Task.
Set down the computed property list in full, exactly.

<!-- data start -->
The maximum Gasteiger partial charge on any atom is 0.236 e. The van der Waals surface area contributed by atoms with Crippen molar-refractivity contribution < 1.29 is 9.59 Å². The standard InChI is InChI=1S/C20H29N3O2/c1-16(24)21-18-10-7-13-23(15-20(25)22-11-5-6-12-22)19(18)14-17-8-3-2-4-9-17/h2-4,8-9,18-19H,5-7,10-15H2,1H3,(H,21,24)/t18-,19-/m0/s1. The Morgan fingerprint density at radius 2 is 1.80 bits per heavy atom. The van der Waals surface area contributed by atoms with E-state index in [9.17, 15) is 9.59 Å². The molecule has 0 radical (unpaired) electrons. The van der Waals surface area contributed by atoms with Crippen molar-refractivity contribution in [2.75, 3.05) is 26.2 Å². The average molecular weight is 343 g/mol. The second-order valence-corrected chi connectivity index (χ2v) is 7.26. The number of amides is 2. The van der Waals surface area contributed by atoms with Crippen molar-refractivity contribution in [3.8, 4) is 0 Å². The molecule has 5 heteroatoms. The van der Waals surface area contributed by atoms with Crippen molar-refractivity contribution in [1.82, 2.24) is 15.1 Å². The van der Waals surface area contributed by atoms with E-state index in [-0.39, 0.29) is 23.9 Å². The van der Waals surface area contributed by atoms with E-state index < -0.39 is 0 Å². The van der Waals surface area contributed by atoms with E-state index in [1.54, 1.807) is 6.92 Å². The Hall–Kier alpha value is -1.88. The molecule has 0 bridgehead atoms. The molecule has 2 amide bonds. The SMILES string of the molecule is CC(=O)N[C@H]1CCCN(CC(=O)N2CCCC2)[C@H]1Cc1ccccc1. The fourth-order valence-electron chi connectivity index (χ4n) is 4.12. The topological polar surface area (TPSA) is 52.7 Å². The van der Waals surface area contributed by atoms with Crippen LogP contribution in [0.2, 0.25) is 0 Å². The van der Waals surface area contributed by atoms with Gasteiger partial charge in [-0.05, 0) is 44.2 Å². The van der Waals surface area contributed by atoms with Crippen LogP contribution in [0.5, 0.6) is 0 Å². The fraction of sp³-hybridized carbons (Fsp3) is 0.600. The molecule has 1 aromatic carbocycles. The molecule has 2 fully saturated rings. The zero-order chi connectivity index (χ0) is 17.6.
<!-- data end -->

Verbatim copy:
The maximum Gasteiger partial charge on any atom is 0.236 e. The van der Waals surface area contributed by atoms with Crippen molar-refractivity contribution < 1.29 is 9.59 Å². The standard InChI is InChI=1S/C20H29N3O2/c1-16(24)21-18-10-7-13-23(15-20(25)22-11-5-6-12-22)19(18)14-17-8-3-2-4-9-17/h2-4,8-9,18-19H,5-7,10-15H2,1H3,(H,21,24)/t18-,19-/m0/s1. The Morgan fingerprint density at radius 2 is 1.80 bits per heavy atom. The van der Waals surface area contributed by atoms with E-state index in [9.17, 15) is 9.59 Å². The molecule has 0 radical (unpaired) electrons. The van der Waals surface area contributed by atoms with Crippen molar-refractivity contribution in [2.75, 3.05) is 26.2 Å². The average molecular weight is 343 g/mol. The second-order valence-corrected chi connectivity index (χ2v) is 7.26. The number of amides is 2. The van der Waals surface area contributed by atoms with Crippen molar-refractivity contribution in [3.8, 4) is 0 Å². The molecule has 5 heteroatoms. The van der Waals surface area contributed by atoms with Crippen molar-refractivity contribution in [1.82, 2.24) is 15.1 Å². The van der Waals surface area contributed by atoms with E-state index in [-0.39, 0.29) is 23.9 Å². The van der Waals surface area contributed by atoms with E-state index < -0.39 is 0 Å². The van der Waals surface area contributed by atoms with E-state index in [1.54, 1.807) is 6.92 Å². The Hall–Kier alpha value is -1.88. The molecule has 0 bridgehead atoms. The molecule has 2 amide bonds. The SMILES string of the molecule is CC(=O)N[C@H]1CCCN(CC(=O)N2CCCC2)[C@H]1Cc1ccccc1. The fourth-order valence-electron chi connectivity index (χ4n) is 4.12. The topological polar surface area (TPSA) is 52.7 Å². The van der Waals surface area contributed by atoms with Crippen LogP contribution in [0.2, 0.25) is 0 Å². The van der Waals surface area contributed by atoms with Gasteiger partial charge in [-0.05, 0) is 44.2 Å². The van der Waals surface area contributed by atoms with Crippen LogP contribution in [0.5, 0.6) is 0 Å². The fraction of sp³-hybridized carbons (Fsp3) is 0.600. The molecule has 1 aromatic carbocycles. The molecule has 2 fully saturated rings. The zero-order chi connectivity index (χ0) is 17.6.